As a large group of tropical foliage and flowering plants, begonias are very popular in both indoor and outdoor gardens. Their abundant, beautiful flowers and handsome foliage make them a star in any gardener's eyes. Begonias are divided into three major groups according to their root structures: fibrous-rooted, rhizomatous, and tuberous-rooted begonias. Of the tuberous begonias, the best known come from a sub-group bred from American stock called Tuberhybridas. Although the tender tubers must be dug up from the garden and stored over the winter, they can last for 10 years with proper care.
Height & Spread
Tuberous begonias grow 12" – 18" tall, spreading 1' – 1-1/2' wide at maturity. The new compact multi-flora types grow to about 6" tall.
The showy, waxy begonia blossoms vary from red, pink, yellow, orange, and white. They come in single or double forms — bi-colored, ruffled, or smooth. They bloom during the summer and right up until frost. Male and female flowers appear separately on the same plant, and some gardeners pinch off the smaller female buds for larger male blooms.
The leaves of tuberous begonias are almost as varied as the flowers. Appearing alternately on the stem, each leaf — or in some cases, the vein — may be colored reddish brown instead of the usual medium green. Leaves are oblique and sometimes called "elephant's ears".
- Determining the Top or Bottom of Bulb: The rounded side of the bulb with roots is the bottom. The top side is the concave side.
- Sprouting Time: Usually within 4 – 6 weeks of planting. If in the ground, it can take a little longer if the temperatures are still cold.
- Bulb Preparation: Plant tubers immediately in containers.
- Shelf Life: To ensure adequate blooming time, planting should occur by mid-June.
- Location in Garden & Spacing: Begonias prefer partial sun. Cover with only 1/4" – 1/2" of soil, spacing about 6" apart. Wait until the threat of frost is over.
- Potted Plants: Plant one per 6" pot or combine together into larger pots. Leave at least 4" of spacing in between the tubers and the pot's edge. It's best to add fresh soil or increase pot size the following spring, as the tubers grow in size every year. Since trailing varieties need room to hang downwards, don't place them in the same pots as the upright varieties.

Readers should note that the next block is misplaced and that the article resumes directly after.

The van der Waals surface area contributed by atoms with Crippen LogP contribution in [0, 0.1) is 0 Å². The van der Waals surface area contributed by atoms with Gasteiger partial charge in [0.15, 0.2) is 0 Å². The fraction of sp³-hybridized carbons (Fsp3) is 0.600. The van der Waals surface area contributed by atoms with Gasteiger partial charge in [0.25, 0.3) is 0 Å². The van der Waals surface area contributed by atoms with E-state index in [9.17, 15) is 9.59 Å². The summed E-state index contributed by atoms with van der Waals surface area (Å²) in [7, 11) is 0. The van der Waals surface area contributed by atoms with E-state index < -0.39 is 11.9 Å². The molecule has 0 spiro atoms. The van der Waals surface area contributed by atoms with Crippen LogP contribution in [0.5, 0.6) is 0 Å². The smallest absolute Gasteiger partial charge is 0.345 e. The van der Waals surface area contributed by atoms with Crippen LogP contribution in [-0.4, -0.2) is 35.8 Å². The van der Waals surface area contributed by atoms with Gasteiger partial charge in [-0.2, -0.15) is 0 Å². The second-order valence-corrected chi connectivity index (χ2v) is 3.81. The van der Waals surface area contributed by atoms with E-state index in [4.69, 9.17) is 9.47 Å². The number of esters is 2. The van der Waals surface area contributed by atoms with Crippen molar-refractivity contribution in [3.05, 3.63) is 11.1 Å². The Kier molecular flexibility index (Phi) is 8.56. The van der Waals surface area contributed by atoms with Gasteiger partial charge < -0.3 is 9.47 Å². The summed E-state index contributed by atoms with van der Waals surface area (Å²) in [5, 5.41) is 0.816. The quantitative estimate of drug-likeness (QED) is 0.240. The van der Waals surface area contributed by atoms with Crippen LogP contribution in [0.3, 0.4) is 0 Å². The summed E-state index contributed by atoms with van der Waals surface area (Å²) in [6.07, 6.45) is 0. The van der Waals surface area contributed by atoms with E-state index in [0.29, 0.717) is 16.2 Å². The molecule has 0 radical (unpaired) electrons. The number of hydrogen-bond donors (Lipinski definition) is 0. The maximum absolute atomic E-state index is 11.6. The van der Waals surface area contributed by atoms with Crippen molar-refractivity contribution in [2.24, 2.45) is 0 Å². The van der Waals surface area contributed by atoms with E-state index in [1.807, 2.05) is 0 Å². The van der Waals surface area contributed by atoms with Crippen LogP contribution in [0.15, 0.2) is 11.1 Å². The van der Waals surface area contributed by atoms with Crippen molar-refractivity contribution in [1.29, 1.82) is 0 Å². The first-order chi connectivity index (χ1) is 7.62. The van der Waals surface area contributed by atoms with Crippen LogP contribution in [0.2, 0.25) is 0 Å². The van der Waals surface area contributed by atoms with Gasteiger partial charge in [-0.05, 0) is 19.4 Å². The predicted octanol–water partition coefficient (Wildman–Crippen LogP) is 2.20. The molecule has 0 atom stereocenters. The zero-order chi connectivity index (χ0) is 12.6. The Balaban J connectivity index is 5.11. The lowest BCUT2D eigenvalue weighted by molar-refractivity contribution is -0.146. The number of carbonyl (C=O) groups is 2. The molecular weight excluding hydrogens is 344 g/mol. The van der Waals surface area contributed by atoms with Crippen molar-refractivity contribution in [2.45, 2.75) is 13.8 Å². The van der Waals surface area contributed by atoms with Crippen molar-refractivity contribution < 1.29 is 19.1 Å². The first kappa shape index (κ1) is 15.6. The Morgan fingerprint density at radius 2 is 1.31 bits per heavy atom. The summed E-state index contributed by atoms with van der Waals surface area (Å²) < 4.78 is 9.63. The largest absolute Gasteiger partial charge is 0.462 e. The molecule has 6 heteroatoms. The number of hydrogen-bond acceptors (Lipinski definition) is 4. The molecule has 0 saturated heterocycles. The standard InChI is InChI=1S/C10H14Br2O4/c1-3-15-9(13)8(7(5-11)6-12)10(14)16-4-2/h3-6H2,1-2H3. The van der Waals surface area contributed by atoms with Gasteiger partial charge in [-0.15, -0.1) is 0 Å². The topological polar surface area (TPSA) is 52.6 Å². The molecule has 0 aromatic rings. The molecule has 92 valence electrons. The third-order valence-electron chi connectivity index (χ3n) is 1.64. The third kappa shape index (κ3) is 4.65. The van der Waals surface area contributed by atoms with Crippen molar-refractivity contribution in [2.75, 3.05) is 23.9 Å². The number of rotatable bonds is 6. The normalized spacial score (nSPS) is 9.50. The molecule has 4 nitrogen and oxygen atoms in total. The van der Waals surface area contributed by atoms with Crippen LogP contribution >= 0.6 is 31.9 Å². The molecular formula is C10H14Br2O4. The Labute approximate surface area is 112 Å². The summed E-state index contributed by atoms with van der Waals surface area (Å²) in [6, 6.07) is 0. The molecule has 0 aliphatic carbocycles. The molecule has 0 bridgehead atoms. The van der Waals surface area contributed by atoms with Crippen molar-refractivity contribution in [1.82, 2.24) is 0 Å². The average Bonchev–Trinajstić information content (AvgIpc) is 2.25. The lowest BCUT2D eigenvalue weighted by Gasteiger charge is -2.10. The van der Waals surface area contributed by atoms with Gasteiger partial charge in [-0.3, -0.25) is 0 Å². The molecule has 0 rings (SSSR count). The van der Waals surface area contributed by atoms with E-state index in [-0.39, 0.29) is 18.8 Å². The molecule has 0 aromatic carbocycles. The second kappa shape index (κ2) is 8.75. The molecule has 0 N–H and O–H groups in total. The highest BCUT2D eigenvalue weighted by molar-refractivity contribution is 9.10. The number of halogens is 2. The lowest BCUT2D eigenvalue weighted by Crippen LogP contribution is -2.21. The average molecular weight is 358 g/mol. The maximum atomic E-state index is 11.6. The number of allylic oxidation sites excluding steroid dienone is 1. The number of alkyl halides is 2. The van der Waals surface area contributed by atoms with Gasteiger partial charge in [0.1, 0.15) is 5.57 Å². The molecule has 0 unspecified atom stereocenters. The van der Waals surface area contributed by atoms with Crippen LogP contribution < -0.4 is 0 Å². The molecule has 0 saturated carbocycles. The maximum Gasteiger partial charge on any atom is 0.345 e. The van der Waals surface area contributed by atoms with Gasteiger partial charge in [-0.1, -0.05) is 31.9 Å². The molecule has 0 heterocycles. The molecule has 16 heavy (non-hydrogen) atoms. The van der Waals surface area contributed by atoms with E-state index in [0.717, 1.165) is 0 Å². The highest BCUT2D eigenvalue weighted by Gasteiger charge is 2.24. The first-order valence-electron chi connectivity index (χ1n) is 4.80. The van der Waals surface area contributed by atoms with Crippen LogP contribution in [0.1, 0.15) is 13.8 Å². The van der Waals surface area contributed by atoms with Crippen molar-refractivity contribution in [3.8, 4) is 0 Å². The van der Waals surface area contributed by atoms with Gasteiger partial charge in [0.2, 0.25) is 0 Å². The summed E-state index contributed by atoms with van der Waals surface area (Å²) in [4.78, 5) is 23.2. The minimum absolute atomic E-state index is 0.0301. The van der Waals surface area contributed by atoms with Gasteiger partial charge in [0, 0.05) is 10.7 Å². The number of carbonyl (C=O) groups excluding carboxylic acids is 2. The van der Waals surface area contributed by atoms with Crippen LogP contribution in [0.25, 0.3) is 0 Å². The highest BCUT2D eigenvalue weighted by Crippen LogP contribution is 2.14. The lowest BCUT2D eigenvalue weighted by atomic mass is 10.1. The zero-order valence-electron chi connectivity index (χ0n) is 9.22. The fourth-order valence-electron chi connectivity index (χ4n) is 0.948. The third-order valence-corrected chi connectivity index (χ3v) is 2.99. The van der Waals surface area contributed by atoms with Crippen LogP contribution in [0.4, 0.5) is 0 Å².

- Soil: Use regular potting or garden soil. Cover with only 1/4" – 1/2" of soil.
- Watering: Water upon planting and a couple times a week all summer.
- Fertilizer: Maintain flower size and count from year to year. For best results, use Roberta's Flower Magic Plant Food twice a month all summer.
- Lighting: Partial sun is preferable. Full sun will burn flowers.
- Temperature Zones 9 – 11: If planted in the ground, they'll come up at the right time without worry of frost damage. If planted in pots, you may place them outside and leave them there all summer when nights stay above 45°F. In the garden, they can handle temperatures down to about 35°F.
- Winter Dormancy: In late autumn, when leaves fall off and stems separate easily from the tubers, begonias are ready for storage. Cut plants back to the ground. You can leave them in containers in a cool, dark spot where temperatures remain above 35°F. Refrain from watering until the following spring. Or, lift tubers and store them in dry peat in a cool, frost-free place until spring.
- Propagating: Begonias bloom every summer from mid-June to October. After 2 – 3 years in the spring or fall, you may divide the bulbs into small divisions and replant. This is not necessary, however. At a minimum, increase pot size or add fresh soil to potted plants annually.
Frequently Asked Questions
Q: If it freezes where I live during the winter, how do I winterize?
A: In late autumn, when the leaves fall off and stems separate easily from the tubers, begonias are ready for storage. Cut plants back to the ground. Leave them in containers in a cool, dark spot where the temperature remains above 35°F. Don't water until the following spring. Or you can lift tubers and store them in dry peat in a cool, frost-free place until the following spring.
Q: Help! My bulbs are slow to come up!
A: Make sure you planted them with shallow covering — only 1/4" – 1/2"of soil. You might want to make sure that they were planted top-side up.
Q: Why are some of the flowers different sizes?
A: Male flowers are the largest, female the smallest. Usually there's one male to two females. To increase the size of the male flowers, pinch away the females. This can add 50% more size to the male flowers.